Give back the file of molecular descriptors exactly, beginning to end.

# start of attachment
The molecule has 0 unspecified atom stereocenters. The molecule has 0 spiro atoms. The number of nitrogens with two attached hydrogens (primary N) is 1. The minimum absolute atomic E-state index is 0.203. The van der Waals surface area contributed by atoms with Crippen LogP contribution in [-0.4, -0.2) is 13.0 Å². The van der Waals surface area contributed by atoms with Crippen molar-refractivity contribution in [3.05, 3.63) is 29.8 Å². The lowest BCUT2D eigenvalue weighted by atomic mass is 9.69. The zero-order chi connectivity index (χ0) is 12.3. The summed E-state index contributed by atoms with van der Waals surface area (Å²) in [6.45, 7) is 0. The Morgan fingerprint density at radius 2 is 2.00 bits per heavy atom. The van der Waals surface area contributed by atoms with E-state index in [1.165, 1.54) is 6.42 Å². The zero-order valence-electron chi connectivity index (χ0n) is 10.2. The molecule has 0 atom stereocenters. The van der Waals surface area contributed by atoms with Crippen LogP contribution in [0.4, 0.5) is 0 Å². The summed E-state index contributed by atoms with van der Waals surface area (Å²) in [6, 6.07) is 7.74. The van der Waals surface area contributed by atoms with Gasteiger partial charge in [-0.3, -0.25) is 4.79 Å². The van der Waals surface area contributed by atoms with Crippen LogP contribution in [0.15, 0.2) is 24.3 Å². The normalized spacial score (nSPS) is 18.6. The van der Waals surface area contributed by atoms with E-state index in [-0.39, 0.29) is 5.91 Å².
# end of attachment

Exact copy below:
The molecule has 0 unspecified atom stereocenters. The molecule has 0 spiro atoms. The number of nitrogens with two attached hydrogens (primary N) is 1. The minimum absolute atomic E-state index is 0.203. The van der Waals surface area contributed by atoms with Crippen LogP contribution in [-0.4, -0.2) is 13.0 Å². The van der Waals surface area contributed by atoms with Crippen molar-refractivity contribution in [3.05, 3.63) is 29.8 Å². The lowest BCUT2D eigenvalue weighted by atomic mass is 9.69. The zero-order chi connectivity index (χ0) is 12.3. The summed E-state index contributed by atoms with van der Waals surface area (Å²) in [6.45, 7) is 0. The Morgan fingerprint density at radius 2 is 2.00 bits per heavy atom. The van der Waals surface area contributed by atoms with E-state index in [1.165, 1.54) is 6.42 Å². The zero-order valence-electron chi connectivity index (χ0n) is 10.2. The molecule has 0 atom stereocenters. The van der Waals surface area contributed by atoms with Crippen LogP contribution in [0.4, 0.5) is 0 Å². The summed E-state index contributed by atoms with van der Waals surface area (Å²) in [6, 6.07) is 7.74. The van der Waals surface area contributed by atoms with Gasteiger partial charge in [-0.3, -0.25) is 4.79 Å². The van der Waals surface area contributed by atoms with Crippen LogP contribution in [0.15, 0.2) is 24.3 Å². The normalized spacial score (nSPS) is 18.6. The van der Waals surface area contributed by atoms with E-state index in [-0.39, 0.29) is 5.91 Å².